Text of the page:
But the U.S. spokesman praised Sharon for saying that Israel wants to see progress in implementing the road map and is ready to dismantle some settlements. McClellan said that "unilateral steps can help the road map move forward if they are part of the road map. Israeli actions to remove outposts and settlements are part of the road map."
Israeli settlers themselves, who once regarded Sharon as a champion of their movement to establish settlements in the West Bank and Gaza, strongly criticized the Israeli leader following his speech.
Bensi Lieberman, president of the Settlers Council, said that "if we come to the conclusion that the prime minister will take unilateral measures which will involve the transfer of Jews,... [we] will do everything in our power to prevent these measures from becoming reality."
Sharon did not specify in his speech what Palestinian lands or Israeli settler outposts might be affected by a unilateral Israeli separation. He told the Israeli public only that under his disengagement plan "Israel will strengthen its control over those same areas in the Land of Israel which will constitute an inseparable part of the State of Israel in any future agreement. I know you would like to hear names, but we should leave something for later."
A leader of a key Palestinian militant group that frequently claims responsibility for bomb attacks on Israeli civilians dismissed Sharon's ultimatum. Sheikh Ahmed Yassin, the spiritual leader of Hamas, said it merely restated "old positions."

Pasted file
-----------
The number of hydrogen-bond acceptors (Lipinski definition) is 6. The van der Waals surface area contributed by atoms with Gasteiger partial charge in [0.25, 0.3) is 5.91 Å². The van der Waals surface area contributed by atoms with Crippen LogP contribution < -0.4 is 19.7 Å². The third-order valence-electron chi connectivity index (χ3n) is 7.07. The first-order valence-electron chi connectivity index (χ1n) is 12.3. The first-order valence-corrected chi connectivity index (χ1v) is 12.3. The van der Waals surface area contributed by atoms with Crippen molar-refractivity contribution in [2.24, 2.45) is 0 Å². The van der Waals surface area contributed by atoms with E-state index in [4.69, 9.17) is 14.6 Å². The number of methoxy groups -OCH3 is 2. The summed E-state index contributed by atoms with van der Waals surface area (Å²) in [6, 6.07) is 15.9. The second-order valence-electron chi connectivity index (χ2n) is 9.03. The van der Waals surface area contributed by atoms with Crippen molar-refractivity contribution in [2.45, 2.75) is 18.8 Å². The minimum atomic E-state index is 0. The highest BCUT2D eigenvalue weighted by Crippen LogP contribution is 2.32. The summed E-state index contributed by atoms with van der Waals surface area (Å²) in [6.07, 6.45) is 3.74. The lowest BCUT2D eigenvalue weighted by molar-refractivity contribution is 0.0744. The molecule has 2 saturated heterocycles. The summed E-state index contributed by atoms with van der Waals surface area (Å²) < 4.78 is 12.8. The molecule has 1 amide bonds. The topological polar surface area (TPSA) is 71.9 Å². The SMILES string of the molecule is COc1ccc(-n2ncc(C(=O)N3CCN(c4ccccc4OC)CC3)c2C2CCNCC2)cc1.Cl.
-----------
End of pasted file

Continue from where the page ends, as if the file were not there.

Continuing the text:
"In my opinion, there was nothing new in Sharon's speech, it was a repetition of old positions. Sharon did not fulfill his obligations to the road map, he did not remove settlements, he did not stop the settlement, he did not end his racist separation wall, he did not end his aggression against the Palestinian people," Yassin said.
It remains to be seen whether Sharon's ultimatum will spark any new Mideast momentum toward implementing the road map or, failing that, might indeed be unilaterally implemented despite strong international and even some domestic resistance. Sharon signaled that he recognizes some limits on his ability to act unilaterally, saying that anything Israel did would be in cooperation with Washington and that he did not want to harm strategic cooperation.
As Sharon warned time is running out for a negotiated settlement, he also announced that his government will speed up construction of a controversial security wall that already partially separates Israeli and Palestinian areas on the West Bank.
The wall has been criticized by the Palestinians as an effort to establish ahead of time the borders of any future Palestinian state at the cost of current Palestinian holdings.
U.S. President George W. Bush has called the barrier "a problem" that makes it "very difficult to develop confidence between the Palestinians and Israelis." Washington recently sought to highlight its displeasure with the wall by cutting some $290 million from loan guarantees for Israel in line with its spending on the barrier and settlement activity.